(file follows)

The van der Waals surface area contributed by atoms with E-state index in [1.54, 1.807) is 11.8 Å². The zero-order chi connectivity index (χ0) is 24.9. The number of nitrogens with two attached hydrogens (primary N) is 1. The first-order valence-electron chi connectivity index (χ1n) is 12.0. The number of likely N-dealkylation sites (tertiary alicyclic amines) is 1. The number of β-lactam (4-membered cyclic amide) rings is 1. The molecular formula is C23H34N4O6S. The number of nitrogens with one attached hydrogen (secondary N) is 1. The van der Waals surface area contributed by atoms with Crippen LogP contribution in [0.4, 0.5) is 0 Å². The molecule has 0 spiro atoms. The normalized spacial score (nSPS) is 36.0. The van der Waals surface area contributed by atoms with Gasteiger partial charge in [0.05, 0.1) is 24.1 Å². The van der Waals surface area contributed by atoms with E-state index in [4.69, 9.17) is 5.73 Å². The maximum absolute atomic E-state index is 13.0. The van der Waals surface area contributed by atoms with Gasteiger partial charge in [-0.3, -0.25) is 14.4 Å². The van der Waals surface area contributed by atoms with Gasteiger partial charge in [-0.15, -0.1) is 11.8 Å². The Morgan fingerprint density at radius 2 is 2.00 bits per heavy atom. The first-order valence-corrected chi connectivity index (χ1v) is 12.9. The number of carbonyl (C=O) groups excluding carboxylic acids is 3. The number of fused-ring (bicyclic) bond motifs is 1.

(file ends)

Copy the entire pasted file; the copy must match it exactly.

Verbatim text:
The van der Waals surface area contributed by atoms with E-state index in [1.54, 1.807) is 11.8 Å². The zero-order chi connectivity index (χ0) is 24.9. The number of nitrogens with two attached hydrogens (primary N) is 1. The first-order valence-electron chi connectivity index (χ1n) is 12.0. The number of likely N-dealkylation sites (tertiary alicyclic amines) is 1. The number of β-lactam (4-membered cyclic amide) rings is 1. The molecular formula is C23H34N4O6S. The number of nitrogens with one attached hydrogen (secondary N) is 1. The van der Waals surface area contributed by atoms with Crippen LogP contribution in [0.4, 0.5) is 0 Å². The molecule has 0 spiro atoms. The normalized spacial score (nSPS) is 36.0. The van der Waals surface area contributed by atoms with Gasteiger partial charge in [0.05, 0.1) is 24.1 Å². The van der Waals surface area contributed by atoms with E-state index in [4.69, 9.17) is 5.73 Å². The maximum absolute atomic E-state index is 13.0. The van der Waals surface area contributed by atoms with Gasteiger partial charge in [-0.3, -0.25) is 14.4 Å². The van der Waals surface area contributed by atoms with Gasteiger partial charge in [-0.15, -0.1) is 11.8 Å². The Morgan fingerprint density at radius 2 is 2.00 bits per heavy atom. The first-order valence-corrected chi connectivity index (χ1v) is 12.9. The number of carbonyl (C=O) groups excluding carboxylic acids is 3. The number of fused-ring (bicyclic) bond motifs is 1.